Why Google Cache lies to you and what to do about it (if an…


I regularly browse the SEO communities on Google Webmaster Forum, Reddit and Twitter, and I see headings like “Google Cache is empty!!!” and “404 error page in Google Cache” over and over again.

With so many people clearly afraid that Google isn’t rendering their pages correctly, I thought I’d write about the cache to help readers understand why checking Google Cache is not a reliable method of analyzing how Google sees the page.

I will also provide information on when Google Cache might be useful and what tools you should use to check how Google renders the page.

What is Google Cache?

In most cases, if you go to the Google Cache for your page, you will see the version of your page from when Google last crawled it. But what exactly are you seeing? Google Cache contains the snapshot of the raw HTML that Googlebot received from your server. Then the HTML captured by Google is rendered by your browser.

The idea behind Google storing cached pages is simple: it lets users browse a page when the page is down or in the event of a temporary timeout.

There are a few methods that will allow you to check Google Cache. The choice is yours:

In Search results, click the arrow next to the URL in the search results and pick Google Cache. Google provides even better instructions:

You can also type the address directly in your browser. Use cache:URL and you’ll be redirected to the cache hosted by http://webcache.googleusercontent.com. Additionally, you can use one of the tools that allows for checking multiple URLs at once, such as Google Cache Checker.

Browser plugins are also an option. For example, you can use Web Cache Viewer.

Now, go to a page you want to check. Click anywhere on the page and pick Web Cache Viewer > Google Cache Archive

Now, let’s slice and dice Google Cache. The cache view shows a few elements:

  • Requested URL – this page is requested when Googlebot re-indexes the website.
  • Date when the page was indexed or re-indexed by Google – keep in mind that sometimes they may use an older version of your page, so the date doesn’t provide significant information.

  • 3 types of view – Full version, Text-only version and View source.

The full version shows a rendered view of the page. Keep in mind that what you see in the rendered view is the page rendered by YOUR browser, not by Google.

How do I know that this view was rendered by the browser installed on my computer rather than Web Rendering Service (WRS) used by Google? Here is a small experiment. If what I see in Google Cache is rendered by Google’s WRS, I would see the same content in the full version that Google captured while re-indexing the page.

Check Google Cache for this page — Online-Stopwatch and compare the date of the last re-indexing and the time and date displayed in the cache.

As you can see, the time and date when the site was re-indexed is different than what’s displayed on the clock. The clock shows when I checked the cache, so it is displaying the content in real time.

If the page was rendered by WRS, the time and date would be frozen and would display the same time as you see in the gray box.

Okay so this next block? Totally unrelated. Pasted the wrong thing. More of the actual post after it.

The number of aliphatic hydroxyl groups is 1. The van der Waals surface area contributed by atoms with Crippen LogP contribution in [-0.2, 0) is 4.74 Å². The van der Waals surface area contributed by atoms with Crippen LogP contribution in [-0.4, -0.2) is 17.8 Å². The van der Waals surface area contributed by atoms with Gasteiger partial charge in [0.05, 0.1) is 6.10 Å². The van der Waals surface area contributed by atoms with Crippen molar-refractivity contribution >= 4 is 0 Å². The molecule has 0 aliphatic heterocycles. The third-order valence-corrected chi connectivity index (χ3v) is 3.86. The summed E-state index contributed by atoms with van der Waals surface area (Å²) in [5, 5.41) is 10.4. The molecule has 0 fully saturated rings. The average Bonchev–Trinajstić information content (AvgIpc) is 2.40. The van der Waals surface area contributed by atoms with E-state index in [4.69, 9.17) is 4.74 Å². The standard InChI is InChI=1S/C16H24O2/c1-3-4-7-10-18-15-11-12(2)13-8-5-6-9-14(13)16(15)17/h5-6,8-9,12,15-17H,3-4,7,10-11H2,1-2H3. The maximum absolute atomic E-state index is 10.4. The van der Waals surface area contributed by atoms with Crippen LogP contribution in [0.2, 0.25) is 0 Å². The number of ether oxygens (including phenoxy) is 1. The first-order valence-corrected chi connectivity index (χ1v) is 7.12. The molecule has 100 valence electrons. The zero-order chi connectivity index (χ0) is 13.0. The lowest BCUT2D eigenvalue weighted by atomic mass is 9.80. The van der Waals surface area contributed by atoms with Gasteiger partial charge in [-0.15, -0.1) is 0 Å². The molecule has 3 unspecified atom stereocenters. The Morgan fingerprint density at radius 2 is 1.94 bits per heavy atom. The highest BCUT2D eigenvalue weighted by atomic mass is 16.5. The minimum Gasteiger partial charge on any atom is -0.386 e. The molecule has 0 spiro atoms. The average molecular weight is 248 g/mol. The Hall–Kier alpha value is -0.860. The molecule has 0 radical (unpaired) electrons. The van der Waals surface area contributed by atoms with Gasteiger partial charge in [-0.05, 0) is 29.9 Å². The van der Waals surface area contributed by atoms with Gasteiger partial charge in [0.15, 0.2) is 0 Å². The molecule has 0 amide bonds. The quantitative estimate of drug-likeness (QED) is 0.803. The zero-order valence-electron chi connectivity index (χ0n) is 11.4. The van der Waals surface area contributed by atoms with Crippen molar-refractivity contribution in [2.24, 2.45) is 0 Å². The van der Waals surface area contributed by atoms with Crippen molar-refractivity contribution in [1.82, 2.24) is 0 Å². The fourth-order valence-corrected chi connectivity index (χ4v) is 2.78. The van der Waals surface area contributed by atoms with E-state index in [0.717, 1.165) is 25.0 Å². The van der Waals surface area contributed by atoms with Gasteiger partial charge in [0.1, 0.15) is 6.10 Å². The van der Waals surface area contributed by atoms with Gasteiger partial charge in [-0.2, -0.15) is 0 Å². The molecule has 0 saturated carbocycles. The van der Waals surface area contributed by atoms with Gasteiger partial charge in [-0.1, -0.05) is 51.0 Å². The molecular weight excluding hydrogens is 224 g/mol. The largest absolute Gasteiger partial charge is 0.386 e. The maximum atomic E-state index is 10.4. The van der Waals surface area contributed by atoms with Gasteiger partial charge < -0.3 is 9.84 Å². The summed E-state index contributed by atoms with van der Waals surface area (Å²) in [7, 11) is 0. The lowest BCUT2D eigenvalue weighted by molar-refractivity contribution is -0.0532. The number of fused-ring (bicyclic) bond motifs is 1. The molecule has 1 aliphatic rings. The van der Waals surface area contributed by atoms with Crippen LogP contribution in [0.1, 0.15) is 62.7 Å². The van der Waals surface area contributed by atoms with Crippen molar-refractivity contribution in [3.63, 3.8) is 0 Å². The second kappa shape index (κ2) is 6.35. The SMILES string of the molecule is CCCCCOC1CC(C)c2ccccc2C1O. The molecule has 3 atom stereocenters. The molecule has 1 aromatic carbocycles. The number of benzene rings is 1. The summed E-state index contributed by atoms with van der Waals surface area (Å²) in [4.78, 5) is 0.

The text view is a version with CSS switched off and with no images displayed. Here you will see only the text and hyperlinks. The text view will not show the content loaded with JavaScript, so if you check the text-only version of Online-Stopwatch, the clock is gone.

The source code is nothing more the raw HTML sent by your server to Googlebot. Keep in mind that what you see in the source code view is not DOM (Document Object Model), so JavaScript is not executed.

It’s very easy to misinterpret the information presented in Google Cache. We should keep a healthy distance between what we are seeing there and how we use the data from Google Cache.

Why you shouldn’t rely on Google Cache

Now, it’s time to explain why Google Cache doesn’t show how Google “sees” your website.

As shown above, the view source in cache shows the raw HTML served to Googlebot. At the same time, the full version shows the rendered page, as rendered by your browser. These two pieces of information significantly impact how we should interpret what we see in Google Cache.

Let me guess. You probably more or less use the up-to-date version of the browser. You can check it by visiting this page. My browser is Chrome version 69.

Google, for rendering purposes, uses Web Rendering Service based on Chrome 41. Chrome 41 is a three-year-old browser and it doesn’t support all the modern features needed for proper rendering. The gap between these versions is huge, which you can see by simply comparing the supported and unsupported features in caniuse.

So rendering with Chrome 41 and a more up to date browser is incomparable. Even if you can see the correctly rendered version of the page in Google Cache, you can’t be sure that it also works in Chrome 41. And vice versa.

The second reason why you shouldn’t rely on Google Cache while auditing the website is content freshness. Google doesn’t always create a new snapshot while re-indexing the page. It may happen that they use an older version, even though the content may have changed twice since then. As a result, the content in the cache might be stale.

Google does not provide detailed information on how Google Cache works, but they give us hints on how we should interpret the issues discovered in Google Cache. Below you will find a review of the common issues and their causes.